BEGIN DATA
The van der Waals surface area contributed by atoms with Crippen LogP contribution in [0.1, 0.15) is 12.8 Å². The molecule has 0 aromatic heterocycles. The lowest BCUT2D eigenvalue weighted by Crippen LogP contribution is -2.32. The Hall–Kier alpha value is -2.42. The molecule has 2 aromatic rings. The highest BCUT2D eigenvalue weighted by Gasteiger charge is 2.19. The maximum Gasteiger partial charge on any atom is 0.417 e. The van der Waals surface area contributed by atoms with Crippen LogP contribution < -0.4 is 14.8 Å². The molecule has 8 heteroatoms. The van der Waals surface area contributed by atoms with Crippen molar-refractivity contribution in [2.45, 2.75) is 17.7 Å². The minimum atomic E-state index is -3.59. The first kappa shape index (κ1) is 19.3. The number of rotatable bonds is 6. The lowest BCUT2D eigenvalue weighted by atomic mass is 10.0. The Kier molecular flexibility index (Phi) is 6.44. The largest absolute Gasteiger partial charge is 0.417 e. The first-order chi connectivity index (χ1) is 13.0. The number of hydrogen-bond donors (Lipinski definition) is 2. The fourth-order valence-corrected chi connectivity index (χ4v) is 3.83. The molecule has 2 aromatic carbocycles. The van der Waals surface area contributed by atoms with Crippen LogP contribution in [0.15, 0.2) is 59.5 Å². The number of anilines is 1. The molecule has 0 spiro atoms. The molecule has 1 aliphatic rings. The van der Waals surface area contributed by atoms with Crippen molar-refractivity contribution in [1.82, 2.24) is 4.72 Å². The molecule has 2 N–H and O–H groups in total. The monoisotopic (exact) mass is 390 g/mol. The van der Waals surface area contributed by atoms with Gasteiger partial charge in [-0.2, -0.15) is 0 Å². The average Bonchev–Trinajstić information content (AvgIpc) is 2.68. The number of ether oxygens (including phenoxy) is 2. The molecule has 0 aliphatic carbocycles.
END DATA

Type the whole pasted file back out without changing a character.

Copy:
The van der Waals surface area contributed by atoms with Crippen LogP contribution in [0.1, 0.15) is 12.8 Å². The molecule has 0 aromatic heterocycles. The lowest BCUT2D eigenvalue weighted by Crippen LogP contribution is -2.32. The Hall–Kier alpha value is -2.42. The molecule has 2 aromatic rings. The highest BCUT2D eigenvalue weighted by Gasteiger charge is 2.19. The maximum Gasteiger partial charge on any atom is 0.417 e. The van der Waals surface area contributed by atoms with Crippen LogP contribution < -0.4 is 14.8 Å². The molecule has 8 heteroatoms. The van der Waals surface area contributed by atoms with Crippen molar-refractivity contribution in [2.45, 2.75) is 17.7 Å². The minimum atomic E-state index is -3.59. The first kappa shape index (κ1) is 19.3. The number of rotatable bonds is 6. The lowest BCUT2D eigenvalue weighted by atomic mass is 10.0. The Kier molecular flexibility index (Phi) is 6.44. The largest absolute Gasteiger partial charge is 0.417 e. The first-order chi connectivity index (χ1) is 13.0. The number of hydrogen-bond donors (Lipinski definition) is 2. The fourth-order valence-corrected chi connectivity index (χ4v) is 3.83. The molecule has 2 aromatic carbocycles. The van der Waals surface area contributed by atoms with Crippen LogP contribution in [0.15, 0.2) is 59.5 Å². The number of anilines is 1. The molecule has 0 spiro atoms. The molecule has 1 aliphatic rings. The van der Waals surface area contributed by atoms with Crippen molar-refractivity contribution in [1.82, 2.24) is 4.72 Å². The molecule has 2 N–H and O–H groups in total. The monoisotopic (exact) mass is 390 g/mol. The van der Waals surface area contributed by atoms with Gasteiger partial charge in [-0.2, -0.15) is 0 Å². The average Bonchev–Trinajstić information content (AvgIpc) is 2.68. The number of ether oxygens (including phenoxy) is 2. The molecule has 0 aliphatic carbocycles.